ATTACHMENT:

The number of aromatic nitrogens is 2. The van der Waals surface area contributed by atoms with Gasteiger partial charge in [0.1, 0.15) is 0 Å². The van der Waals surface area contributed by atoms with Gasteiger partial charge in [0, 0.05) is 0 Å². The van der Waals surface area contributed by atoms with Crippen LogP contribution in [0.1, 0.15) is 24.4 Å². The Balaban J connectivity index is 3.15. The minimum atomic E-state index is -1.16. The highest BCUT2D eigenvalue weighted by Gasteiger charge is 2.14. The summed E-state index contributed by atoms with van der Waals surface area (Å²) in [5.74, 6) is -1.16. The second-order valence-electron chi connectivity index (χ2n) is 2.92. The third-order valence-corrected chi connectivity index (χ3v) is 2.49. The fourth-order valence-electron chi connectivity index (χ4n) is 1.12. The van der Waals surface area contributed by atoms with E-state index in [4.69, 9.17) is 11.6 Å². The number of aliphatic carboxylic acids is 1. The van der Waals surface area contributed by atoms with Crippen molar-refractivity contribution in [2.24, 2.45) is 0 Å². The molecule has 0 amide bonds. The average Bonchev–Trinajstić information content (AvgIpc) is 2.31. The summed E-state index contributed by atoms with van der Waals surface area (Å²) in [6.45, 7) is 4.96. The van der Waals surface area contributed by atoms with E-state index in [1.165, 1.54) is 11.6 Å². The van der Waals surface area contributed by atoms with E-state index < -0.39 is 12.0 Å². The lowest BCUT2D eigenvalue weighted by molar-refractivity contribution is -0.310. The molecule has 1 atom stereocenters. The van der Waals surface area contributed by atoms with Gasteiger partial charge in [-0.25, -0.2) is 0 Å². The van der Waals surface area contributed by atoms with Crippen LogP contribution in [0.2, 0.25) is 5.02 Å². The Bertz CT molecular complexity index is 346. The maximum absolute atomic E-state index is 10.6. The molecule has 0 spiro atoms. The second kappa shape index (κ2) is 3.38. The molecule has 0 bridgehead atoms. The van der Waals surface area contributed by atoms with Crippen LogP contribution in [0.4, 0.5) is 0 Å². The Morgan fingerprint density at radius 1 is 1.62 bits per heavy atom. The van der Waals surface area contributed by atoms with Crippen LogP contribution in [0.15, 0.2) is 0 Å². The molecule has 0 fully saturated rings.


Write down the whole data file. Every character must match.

The number of aromatic nitrogens is 2. The van der Waals surface area contributed by atoms with Gasteiger partial charge in [0.1, 0.15) is 0 Å². The van der Waals surface area contributed by atoms with Gasteiger partial charge in [0, 0.05) is 0 Å². The van der Waals surface area contributed by atoms with Crippen LogP contribution in [0.1, 0.15) is 24.4 Å². The Balaban J connectivity index is 3.15. The minimum atomic E-state index is -1.16. The highest BCUT2D eigenvalue weighted by Gasteiger charge is 2.14. The summed E-state index contributed by atoms with van der Waals surface area (Å²) in [5.74, 6) is -1.16. The second-order valence-electron chi connectivity index (χ2n) is 2.92. The third-order valence-corrected chi connectivity index (χ3v) is 2.49. The fourth-order valence-electron chi connectivity index (χ4n) is 1.12. The van der Waals surface area contributed by atoms with E-state index in [4.69, 9.17) is 11.6 Å². The number of aliphatic carboxylic acids is 1. The van der Waals surface area contributed by atoms with Crippen molar-refractivity contribution in [2.24, 2.45) is 0 Å². The molecule has 0 amide bonds. The average Bonchev–Trinajstić information content (AvgIpc) is 2.31. The summed E-state index contributed by atoms with van der Waals surface area (Å²) in [6.45, 7) is 4.96. The van der Waals surface area contributed by atoms with E-state index in [1.165, 1.54) is 11.6 Å². The van der Waals surface area contributed by atoms with E-state index < -0.39 is 12.0 Å². The lowest BCUT2D eigenvalue weighted by molar-refractivity contribution is -0.310. The molecule has 1 atom stereocenters. The van der Waals surface area contributed by atoms with Gasteiger partial charge in [-0.25, -0.2) is 0 Å². The van der Waals surface area contributed by atoms with Crippen LogP contribution in [0.2, 0.25) is 5.02 Å². The Bertz CT molecular complexity index is 346. The maximum absolute atomic E-state index is 10.6. The molecule has 0 spiro atoms. The second kappa shape index (κ2) is 3.38. The molecule has 0 bridgehead atoms. The van der Waals surface area contributed by atoms with Crippen LogP contribution in [0.4, 0.5) is 0 Å². The Morgan fingerprint density at radius 1 is 1.62 bits per heavy atom. The van der Waals surface area contributed by atoms with Crippen LogP contribution in [0.15, 0.2) is 0 Å². The molecule has 0 fully saturated rings.